Welcome back to Squat University! For the past few weeks we’ve been covering the topic of knee pain. Today I want switch gears and introduce a new series on hip pain!
Prevalence of Hip Pain in Athletes
Hip injuries (including groin and hamstring injuries) are not as prevalent in weightlifting, powerlifting or CrossFit athletes when compared to knee, shoulder, and low back injuries. For example, after studying elite weightlifters at the US Olympic Training Center over a 6 year period, researchers Gregg Calhoon and Dr. Andrew Fry found injuries to the hip, hamstring and groin accounted for a combined 7.5% of the total observed injuries.1 Similar low numbers have also been found in competitive powerlifters and those participating in CrossFit.2
While the amount of injuries to the hip region may not be as prevalent as those found elsewhere in the body, these types of injuries still occur and need to be addressed appropriately. Finding the source and the proper course of treatment for your hip pain can be a daunting task, however with the proper diagnosis we’ll be able to better direct you in fixing the problem.
What’s Coming Up?
For the next few weeks we’re going to focus on many of the different causes of hip pain common to barbell athletes. These will include:
- Hip Impingement (FAI or AIS)
- Hip Flexor Strain
- Piriformis Syndrome
- Groin Pain, Adductor Strain and Hernia
- Hamstring Strain
- Lateral Hip Pain (Greater Trochanteric Bursitis)
While there are definitely other causes of hip pain, these seem to be the most common to those who participate in barbell training. We’ll start by discussing how to self-diagnose what kind of hip pain you may have, explain exactly what led to it’s development, and show you how to treat it effectively. With that being said, I always recommend if you have serious pain, you should seek out a medical professional to address your hip pain.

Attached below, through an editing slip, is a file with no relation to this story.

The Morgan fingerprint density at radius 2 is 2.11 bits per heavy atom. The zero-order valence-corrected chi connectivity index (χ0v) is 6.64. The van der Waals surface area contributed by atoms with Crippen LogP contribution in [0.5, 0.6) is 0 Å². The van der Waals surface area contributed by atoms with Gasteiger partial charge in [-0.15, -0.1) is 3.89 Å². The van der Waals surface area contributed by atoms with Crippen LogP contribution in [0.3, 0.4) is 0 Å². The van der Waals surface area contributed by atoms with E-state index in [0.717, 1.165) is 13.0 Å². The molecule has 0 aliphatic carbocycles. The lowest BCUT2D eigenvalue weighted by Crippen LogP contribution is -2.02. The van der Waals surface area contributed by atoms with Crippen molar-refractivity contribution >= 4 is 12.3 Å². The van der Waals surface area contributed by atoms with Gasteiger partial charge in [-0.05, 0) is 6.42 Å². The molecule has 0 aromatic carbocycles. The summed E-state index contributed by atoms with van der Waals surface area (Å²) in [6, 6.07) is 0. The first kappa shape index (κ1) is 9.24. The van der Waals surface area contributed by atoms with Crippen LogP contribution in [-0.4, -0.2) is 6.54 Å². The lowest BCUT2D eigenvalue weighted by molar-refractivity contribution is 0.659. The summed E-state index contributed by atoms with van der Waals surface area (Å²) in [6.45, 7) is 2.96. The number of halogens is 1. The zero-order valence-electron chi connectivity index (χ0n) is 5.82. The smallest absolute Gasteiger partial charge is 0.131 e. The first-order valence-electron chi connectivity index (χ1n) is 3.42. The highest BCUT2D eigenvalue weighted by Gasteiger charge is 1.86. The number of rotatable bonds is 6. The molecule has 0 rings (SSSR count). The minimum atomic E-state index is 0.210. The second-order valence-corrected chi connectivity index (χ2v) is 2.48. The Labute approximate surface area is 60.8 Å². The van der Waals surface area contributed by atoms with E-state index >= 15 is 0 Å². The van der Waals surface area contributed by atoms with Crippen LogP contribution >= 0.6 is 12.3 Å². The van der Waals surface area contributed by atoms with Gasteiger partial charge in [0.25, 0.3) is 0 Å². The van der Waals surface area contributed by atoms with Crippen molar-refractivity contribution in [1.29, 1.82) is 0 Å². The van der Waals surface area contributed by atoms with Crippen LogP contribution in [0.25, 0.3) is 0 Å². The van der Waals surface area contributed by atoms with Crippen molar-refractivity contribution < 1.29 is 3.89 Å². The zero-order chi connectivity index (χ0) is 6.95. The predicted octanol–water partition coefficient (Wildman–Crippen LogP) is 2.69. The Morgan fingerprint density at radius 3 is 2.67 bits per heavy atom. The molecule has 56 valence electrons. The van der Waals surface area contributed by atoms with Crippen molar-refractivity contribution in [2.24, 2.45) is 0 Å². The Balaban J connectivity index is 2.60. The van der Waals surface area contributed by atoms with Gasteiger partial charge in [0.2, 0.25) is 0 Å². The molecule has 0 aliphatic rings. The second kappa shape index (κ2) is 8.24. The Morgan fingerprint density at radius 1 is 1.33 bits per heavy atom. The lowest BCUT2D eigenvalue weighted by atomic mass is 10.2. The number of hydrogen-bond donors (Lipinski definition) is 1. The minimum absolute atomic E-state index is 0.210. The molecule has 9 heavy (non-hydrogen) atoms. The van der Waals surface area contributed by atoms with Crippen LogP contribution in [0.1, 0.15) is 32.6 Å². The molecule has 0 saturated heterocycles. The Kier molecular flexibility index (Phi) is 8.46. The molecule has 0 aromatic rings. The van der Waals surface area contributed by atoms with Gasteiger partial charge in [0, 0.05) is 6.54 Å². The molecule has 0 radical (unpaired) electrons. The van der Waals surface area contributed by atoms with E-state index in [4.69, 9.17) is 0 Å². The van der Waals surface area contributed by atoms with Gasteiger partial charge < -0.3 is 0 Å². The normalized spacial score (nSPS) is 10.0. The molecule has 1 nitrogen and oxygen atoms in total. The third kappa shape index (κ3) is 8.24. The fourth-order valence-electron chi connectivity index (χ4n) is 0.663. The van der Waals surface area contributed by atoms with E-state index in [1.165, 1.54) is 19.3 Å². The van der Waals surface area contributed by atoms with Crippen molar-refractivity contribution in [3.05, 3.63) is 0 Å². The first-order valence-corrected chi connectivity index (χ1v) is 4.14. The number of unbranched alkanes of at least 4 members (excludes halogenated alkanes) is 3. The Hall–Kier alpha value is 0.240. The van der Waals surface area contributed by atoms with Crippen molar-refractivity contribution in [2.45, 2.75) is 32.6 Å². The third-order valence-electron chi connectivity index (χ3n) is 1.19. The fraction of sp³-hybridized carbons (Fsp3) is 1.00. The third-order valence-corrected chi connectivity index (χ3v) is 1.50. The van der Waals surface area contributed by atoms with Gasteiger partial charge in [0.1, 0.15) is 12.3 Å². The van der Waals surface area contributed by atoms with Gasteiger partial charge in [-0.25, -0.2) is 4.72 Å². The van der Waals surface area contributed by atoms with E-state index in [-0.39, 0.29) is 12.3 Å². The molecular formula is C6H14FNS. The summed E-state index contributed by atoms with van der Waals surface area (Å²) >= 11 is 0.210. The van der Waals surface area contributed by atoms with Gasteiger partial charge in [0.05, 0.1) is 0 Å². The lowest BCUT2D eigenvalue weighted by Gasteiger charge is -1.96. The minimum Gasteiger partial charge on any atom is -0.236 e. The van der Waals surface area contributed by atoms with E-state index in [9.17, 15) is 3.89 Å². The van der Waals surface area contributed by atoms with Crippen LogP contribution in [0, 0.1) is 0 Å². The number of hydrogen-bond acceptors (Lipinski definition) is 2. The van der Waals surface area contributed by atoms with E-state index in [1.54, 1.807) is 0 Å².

Until next time,
- Calhoon G & Fry AC. Injury rates and profiles of elite competitive weightlifters. Journal of Athletic Training. 1999;34(3):232-238
- Keogh JWL, Hume P, Pearson S. Retrospective injury epidemiology of one hundred one competitive oceania power lifters: the effects of age, body mass, competitive standard, and gender. The Journal of Strength and Conditioning Research. 2006; 20(3): 672-81
- Weisenthal BM, Beck CA, Maloney MD, et al. Injury rate and patterns among crossfit athlete. The Orthopaedic Journal of Sports Medicine. 2014; 2(4):1-7